The Urban Lounge, 241 S. 500 East, 9 p.m., $18 in advance, $20 day of show,; limited no-fee tickets available at



Jenny Lewis
Early stories about Jenny Lewis' music career made much out of her being a child actress, but her work with indie-rock/alt-country group Rilo Kiley, in which she eventually became the clear frontwoman, is what rightfully leads her bio these days. Since Rilo Kiley's fourth and apparently final (sob) album was released in 2007, Lewis has explored folk-country with the Watson Twins; recorded a pop album as Jenny & Johnny with her boyfriend, Jonathan Rice; and released two solo albums—the most recent of which, Voyager, just landed July 29. Whereas her other projects seemed to be deliberate swerves away from the Rilo Kiley sound, Voyager feels more like its next evolution, with Lewis' sweet vocals—sometimes sing-song folksy, sometimes full of Linda Ronstadt-esque richness and emotion—belying sly, cutting lyrics and snarky soulfulness. (Rachel Piper) The Depot, 400 W. South Temple, 9 p.m., $20,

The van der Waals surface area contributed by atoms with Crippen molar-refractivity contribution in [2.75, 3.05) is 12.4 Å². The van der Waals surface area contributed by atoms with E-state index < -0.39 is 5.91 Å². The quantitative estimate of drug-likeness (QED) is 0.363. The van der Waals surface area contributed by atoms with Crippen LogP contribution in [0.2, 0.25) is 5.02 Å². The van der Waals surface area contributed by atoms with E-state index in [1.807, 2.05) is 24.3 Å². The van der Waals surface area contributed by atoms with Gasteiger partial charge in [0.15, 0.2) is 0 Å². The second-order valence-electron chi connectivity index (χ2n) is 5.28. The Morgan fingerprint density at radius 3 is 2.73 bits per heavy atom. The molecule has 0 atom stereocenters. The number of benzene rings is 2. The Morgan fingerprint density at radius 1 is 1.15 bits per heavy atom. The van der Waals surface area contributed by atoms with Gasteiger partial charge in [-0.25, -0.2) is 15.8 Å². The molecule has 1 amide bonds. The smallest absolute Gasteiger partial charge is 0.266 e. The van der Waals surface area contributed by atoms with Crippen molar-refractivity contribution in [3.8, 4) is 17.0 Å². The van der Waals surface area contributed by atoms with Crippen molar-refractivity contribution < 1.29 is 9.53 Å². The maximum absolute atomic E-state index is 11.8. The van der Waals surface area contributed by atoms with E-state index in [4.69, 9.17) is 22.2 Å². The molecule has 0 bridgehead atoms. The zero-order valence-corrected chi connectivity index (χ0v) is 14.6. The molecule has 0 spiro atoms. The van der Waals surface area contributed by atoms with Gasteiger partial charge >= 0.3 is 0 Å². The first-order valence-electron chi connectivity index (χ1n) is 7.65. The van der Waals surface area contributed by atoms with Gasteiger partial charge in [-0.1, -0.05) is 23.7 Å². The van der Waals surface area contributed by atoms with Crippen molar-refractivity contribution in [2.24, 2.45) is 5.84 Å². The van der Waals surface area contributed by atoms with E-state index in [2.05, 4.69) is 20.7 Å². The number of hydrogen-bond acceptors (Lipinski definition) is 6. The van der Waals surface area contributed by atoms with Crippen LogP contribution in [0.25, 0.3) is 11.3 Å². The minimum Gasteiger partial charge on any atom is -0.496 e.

Mimicking Birds
Originating from the artistic city of Portland, Ore., Mimicking Birds play what's probably the softest form of indie folk, a truly tender sound possessing the clarity and fragility of spun glass. Since their self-titled debut album was released in 2010, the three-piece's music has evolved from a simple acoustic sound to a more delicate style with the inclusion of electric keys, guitar and bass, as heard on Mimicking Birds' new album, Eons, released in May. And in the middle of it all is singer Nate Lacy, whose near-whispered vocals push relatable vulnerability into each melancholy track. James Junius and Mildred are also on the bill. (Camri Mecham)
The Shred Shed, 60 E. Exchange Place (360 South), 7 p.m., $8,